Yeah. Same. That would be that would be the same for me. So where are you? Where are things that with you right now. Do you have any current or future projects plan that you’d like to share? What’s going on?
Helen M Ryan 25:06
I’m not much I’m just finishing my third book. And I am, you know, still working on my podcast. So that’s pretty much where I’m growing my business, I’m changing my business. My business has been pretty successful, you know, over the more recent years, I work by referral only because, you know, I have lucky I’ve had enough clients to do that now. But we’re just kind of changing. I’m trying to provide like I’m going to provide masterclasses for people who want to start their own businesses or market a main market, their own businesses, public relations, that kind of thing, because that’s some of what I do. Because then I can reach more people do it really inexpensively, you know, and get away from the just working for others, like on an hourly basis for projects.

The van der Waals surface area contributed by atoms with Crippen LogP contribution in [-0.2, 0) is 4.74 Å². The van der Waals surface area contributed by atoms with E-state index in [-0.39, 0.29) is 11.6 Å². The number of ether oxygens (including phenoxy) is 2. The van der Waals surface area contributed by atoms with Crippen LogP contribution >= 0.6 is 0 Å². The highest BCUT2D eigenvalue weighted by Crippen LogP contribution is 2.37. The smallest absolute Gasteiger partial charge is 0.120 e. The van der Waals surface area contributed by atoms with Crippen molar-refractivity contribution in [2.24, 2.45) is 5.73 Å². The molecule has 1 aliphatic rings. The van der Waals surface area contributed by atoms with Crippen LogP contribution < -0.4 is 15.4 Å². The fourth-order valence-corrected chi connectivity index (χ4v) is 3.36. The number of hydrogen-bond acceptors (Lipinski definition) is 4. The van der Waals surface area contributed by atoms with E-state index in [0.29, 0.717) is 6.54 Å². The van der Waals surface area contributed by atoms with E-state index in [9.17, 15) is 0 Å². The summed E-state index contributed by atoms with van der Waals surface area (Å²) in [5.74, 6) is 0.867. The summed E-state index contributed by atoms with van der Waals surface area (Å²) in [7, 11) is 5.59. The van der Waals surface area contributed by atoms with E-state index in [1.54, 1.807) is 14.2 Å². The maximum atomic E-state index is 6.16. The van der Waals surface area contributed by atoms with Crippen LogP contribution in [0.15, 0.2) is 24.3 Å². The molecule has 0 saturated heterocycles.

Kristi Amdahl 25:44
Why don’t you I mean, I would love to hear about your businesses and then three books. That’s, that’s pretty impressive. And I have been to your podcast, and I listened to a few episodes. I love it. I love your idea. I don’t know, I’ve never heard of anyone doing that before. But I really, it was really intriguing to me, I thought I should record some podcasts when I’m out taking a walk, you know, inspired that. So? So tell us about that.
Helen M Ryan 26:10